# Is the metric space of all the functions defined and bounded on a given set complete?

Let $S$ be a given non-empty set, and let $B(S)$ denote the metric space of all the bounded (real- or complex-valued) functions with set $S$ as domain, with the metric defined as follows: $$d(x,y) \colon= \sup_{s \in S} \left\vert x(s) - y(s) \right\vert \ \mbox{ for all } \ x, y \in B(S).$$ Is $B(S)$ a complete metric space?

If not, then can we impose any conditions on $S$ under which $B(S)$ does become complete?

My effort:

Let $(x_n)$ be a Cauchy sequence in $B(S)$. Then, given $\epsilon > 0$, we can find a natural number $N$ such that $$d(x_m, x_n) < \epsilon \ \mbox{ for all natural numbers } \ m \ \mbox{ and } \ n \ \mbox{ such that } \ m > N \ \mbox{ and } \ n>N.$$ Let $s_0 \in S$ be arbitrary. Then we must have $$\left\vert x_m(s_0) - x_n(s_0) \right\vert < \epsilon \ \mbox{ for all natural numbers } \ m \ \mbox{ and } \ n \ \mbox{ such that } \ m > N \ \mbox{ and } \ n>N.$$ Thus it follows that the sequence $\left(x_n(s_0)\right)$ is a Cauchy sequence (in the complete metric space $\mathbb{R}$ or $\mathbb{C}$ ) and hence convergent. Let $$x(s_0) \colon= \lim_{n\to \infty} x_n(s_0).$$ In this way, we define a (real- or complex-valued) function $x$ on the set $S$.

We need to show that this function $x$ is bounded, and furthermore that
$$\lim_{n\to\infty} d(x_n,x) = 0.$$

How to accomplish these two tasks?

Please also note that the non-empty set $S$ too is completely arbitrary.

• Your analysis is correct and your two tasks are the right ones. Go for it! – B. S. Thomson Oct 28 '15 at 19:22

$(x_n)$ is $d$-Cauchy, so $d$-bounded. This means that for some $L > 0$ we have that for all $n$: $d(x_n, x_1) = \sup_{s \in S} |x_n(s) - x_1(s)| < L$. Then for all $n$,$s$: $$|x_n(s)| = |x_1(s) + (x_n(s) - x_1(s)| \le |x_1(s)| + |x_n(s) - x_1(s)| \le \sup_{s \in S} |x_1(s)| + d(x_n, x_1) \le \sup_{s \in S} |x_1(s)| + L$$ which is finite. Taking the limit over $n$ implies that $|x(s)|$ has the same finite upper bound.

Now fix $\epsilon > 0$. There exists some $N$ such that $d(x_n, x_m) < {\epsilon \over 2}$ for all $n,m \ge N$. (Using Cauchyness). As $d(x_n, x_N) \le \frac{\epsilon}{2}$ for all $n \ge N$, passing the limit of $n$ to infinity we get that $d(x, x_N) \le {\epsilon \over 2}$ as well.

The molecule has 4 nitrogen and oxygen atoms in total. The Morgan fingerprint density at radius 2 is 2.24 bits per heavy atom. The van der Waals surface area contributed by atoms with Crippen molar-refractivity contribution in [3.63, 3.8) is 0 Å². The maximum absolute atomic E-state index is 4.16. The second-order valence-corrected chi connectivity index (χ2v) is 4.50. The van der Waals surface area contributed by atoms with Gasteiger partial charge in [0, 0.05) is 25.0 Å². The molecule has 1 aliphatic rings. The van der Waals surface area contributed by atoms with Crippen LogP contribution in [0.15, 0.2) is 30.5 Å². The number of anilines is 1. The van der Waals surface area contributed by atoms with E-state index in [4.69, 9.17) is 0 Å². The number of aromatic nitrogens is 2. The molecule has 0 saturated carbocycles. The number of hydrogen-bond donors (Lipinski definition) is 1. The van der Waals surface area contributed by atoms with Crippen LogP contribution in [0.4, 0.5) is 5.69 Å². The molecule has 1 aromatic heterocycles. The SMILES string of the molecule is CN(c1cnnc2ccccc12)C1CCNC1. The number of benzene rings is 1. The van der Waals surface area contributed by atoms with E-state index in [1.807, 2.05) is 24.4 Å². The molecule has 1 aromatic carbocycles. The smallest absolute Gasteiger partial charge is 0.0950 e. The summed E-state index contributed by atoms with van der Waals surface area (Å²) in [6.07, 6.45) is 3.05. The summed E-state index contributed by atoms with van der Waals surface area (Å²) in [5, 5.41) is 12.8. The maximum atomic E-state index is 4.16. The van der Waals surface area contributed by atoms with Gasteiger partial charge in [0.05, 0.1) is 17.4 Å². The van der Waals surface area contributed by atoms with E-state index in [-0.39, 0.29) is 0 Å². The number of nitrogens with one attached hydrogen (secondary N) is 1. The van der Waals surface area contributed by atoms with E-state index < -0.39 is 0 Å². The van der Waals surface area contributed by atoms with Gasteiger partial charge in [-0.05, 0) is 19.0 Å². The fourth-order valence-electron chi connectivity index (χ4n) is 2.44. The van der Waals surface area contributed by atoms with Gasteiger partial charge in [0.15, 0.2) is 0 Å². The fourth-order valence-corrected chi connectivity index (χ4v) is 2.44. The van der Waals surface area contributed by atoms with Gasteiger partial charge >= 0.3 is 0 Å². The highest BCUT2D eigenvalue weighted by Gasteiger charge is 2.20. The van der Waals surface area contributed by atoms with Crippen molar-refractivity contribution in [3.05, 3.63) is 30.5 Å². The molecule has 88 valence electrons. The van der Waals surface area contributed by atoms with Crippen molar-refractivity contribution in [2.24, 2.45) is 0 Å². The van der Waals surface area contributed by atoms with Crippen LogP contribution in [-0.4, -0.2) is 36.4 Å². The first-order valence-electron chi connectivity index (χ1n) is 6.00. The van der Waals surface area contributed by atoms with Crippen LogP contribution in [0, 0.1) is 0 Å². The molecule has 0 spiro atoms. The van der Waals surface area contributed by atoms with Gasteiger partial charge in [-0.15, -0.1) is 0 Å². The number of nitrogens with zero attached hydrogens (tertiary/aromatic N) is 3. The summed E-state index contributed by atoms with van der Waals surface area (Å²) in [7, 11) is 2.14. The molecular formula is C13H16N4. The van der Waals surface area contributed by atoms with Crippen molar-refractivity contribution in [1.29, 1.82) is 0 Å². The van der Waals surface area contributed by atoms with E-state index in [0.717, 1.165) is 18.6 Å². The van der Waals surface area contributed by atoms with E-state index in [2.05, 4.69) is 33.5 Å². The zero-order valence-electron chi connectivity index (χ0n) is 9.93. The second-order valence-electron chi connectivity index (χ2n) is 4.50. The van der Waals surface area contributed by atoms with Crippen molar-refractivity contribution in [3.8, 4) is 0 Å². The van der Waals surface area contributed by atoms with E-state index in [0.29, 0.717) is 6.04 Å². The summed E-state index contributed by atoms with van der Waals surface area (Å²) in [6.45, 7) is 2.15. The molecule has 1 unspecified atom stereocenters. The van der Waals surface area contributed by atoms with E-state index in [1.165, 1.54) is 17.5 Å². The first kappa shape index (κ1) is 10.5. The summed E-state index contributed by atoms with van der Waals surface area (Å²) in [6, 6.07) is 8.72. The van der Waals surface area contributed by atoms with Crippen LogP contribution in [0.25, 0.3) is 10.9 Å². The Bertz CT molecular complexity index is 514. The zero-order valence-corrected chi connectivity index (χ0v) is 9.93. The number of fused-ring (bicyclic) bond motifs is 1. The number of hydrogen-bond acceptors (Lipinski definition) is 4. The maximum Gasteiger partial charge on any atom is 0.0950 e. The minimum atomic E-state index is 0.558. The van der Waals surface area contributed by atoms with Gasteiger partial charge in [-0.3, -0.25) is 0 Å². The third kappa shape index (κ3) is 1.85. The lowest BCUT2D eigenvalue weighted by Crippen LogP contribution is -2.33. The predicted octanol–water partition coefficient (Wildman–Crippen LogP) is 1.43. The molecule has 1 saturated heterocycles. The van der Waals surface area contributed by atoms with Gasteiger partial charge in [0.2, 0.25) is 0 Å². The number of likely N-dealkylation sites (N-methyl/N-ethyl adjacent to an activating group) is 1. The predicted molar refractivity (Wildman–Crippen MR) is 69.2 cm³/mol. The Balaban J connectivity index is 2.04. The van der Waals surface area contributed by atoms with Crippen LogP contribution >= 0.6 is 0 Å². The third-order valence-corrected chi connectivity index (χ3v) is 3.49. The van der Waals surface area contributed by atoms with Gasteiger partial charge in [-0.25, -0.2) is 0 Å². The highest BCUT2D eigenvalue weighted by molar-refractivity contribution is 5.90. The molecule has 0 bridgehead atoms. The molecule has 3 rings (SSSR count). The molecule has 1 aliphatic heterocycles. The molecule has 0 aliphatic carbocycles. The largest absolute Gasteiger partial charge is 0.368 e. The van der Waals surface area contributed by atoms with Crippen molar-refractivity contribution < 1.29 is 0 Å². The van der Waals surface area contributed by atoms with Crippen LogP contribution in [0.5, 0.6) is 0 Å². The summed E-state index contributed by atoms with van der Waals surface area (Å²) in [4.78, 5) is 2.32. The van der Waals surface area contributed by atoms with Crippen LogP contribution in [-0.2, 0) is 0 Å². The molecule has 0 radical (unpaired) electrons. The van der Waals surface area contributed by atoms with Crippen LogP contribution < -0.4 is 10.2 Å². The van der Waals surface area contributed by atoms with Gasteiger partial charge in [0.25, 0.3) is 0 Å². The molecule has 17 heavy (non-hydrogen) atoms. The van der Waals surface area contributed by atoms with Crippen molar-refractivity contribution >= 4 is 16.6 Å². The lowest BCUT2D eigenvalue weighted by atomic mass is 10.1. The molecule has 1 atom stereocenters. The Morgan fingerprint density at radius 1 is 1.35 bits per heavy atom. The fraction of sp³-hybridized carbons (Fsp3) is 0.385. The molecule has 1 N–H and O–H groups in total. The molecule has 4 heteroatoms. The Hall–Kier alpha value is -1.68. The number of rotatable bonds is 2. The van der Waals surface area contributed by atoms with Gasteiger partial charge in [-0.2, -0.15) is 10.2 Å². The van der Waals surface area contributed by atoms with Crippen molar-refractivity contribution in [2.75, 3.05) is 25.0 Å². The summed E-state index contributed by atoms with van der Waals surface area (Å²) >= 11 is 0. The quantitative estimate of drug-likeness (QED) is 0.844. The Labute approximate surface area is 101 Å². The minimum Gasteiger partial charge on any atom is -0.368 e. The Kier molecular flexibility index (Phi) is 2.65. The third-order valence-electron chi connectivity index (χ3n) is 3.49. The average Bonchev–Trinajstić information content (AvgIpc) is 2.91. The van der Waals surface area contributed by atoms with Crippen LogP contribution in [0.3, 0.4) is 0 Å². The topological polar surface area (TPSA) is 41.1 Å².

Then $d(x,x_n) \le d(x,x_N) + d(x_N, x_n) \le \epsilon$, again for all $n \ge N$. As $\epsilon$ was arbitrary, $d(x, x_n)$ converges to $0$ as required.

Note that your metric actually comes from a norm $\lVert x\rVert = \sup_S\lVert x(s)\rVert$, so we can regard $B(S)$ as a normed vector space. If we see $S$ as a space with the discrete topology, $B(S)$ is the normed space of all bounded continuous maps $S\to\mathbb K$.

Now to the proof: Since $(x_n)_n$ is Cauchy $$\textstyle \text{ for each \varepsilon>0 there is an N such that \sup_S\lVert x_m(s)-x_N(s)\rVert<\varepsilon for any m>N }\qquad (1)$$

If we put $\varepsilon=1$ and $N$ as in $(1)$, and we let $M$ be an upper bound for $x_N$, then $$\lVert x_m(s)\rVert = \lVert x_m(s)-x_N(s)+x_N(s)\rVert \le \lVert x_m(s)-x_N(s)\rVert + \lVert x_N(s)\rVert \le 1+M$$ for all $m>N$ and $s\in S$. Hence $x$ is bounded.
Now given an $\varepsilon>0$ there exists an $N$ as in $(1)$. For any $s\in S$, there is a $k>N$ such that $\lVert x(s)-x_k(s)\rVert<\varepsilon$. Then it follows that $\lVert x(s)-x_N(s)\rVert<2\varepsilon$. Thus $(x_n)_n$ converges uniformly to $x$ in the metric space of all bounded maps $S\to\Bbb K$.

If you replace $S$ by a topological space $(S,\tau)$ and assume that all $x_n$ are continuous, then $x$ must be continuous as well, since it is the uniform limit of a sequence of continuous maps. That means that the space $C_b((S,\tau))$ of bounded continous maps $(S,\tau)\to\Bbb K$ is a complete subspace of $B(S)$, thus a Banach space.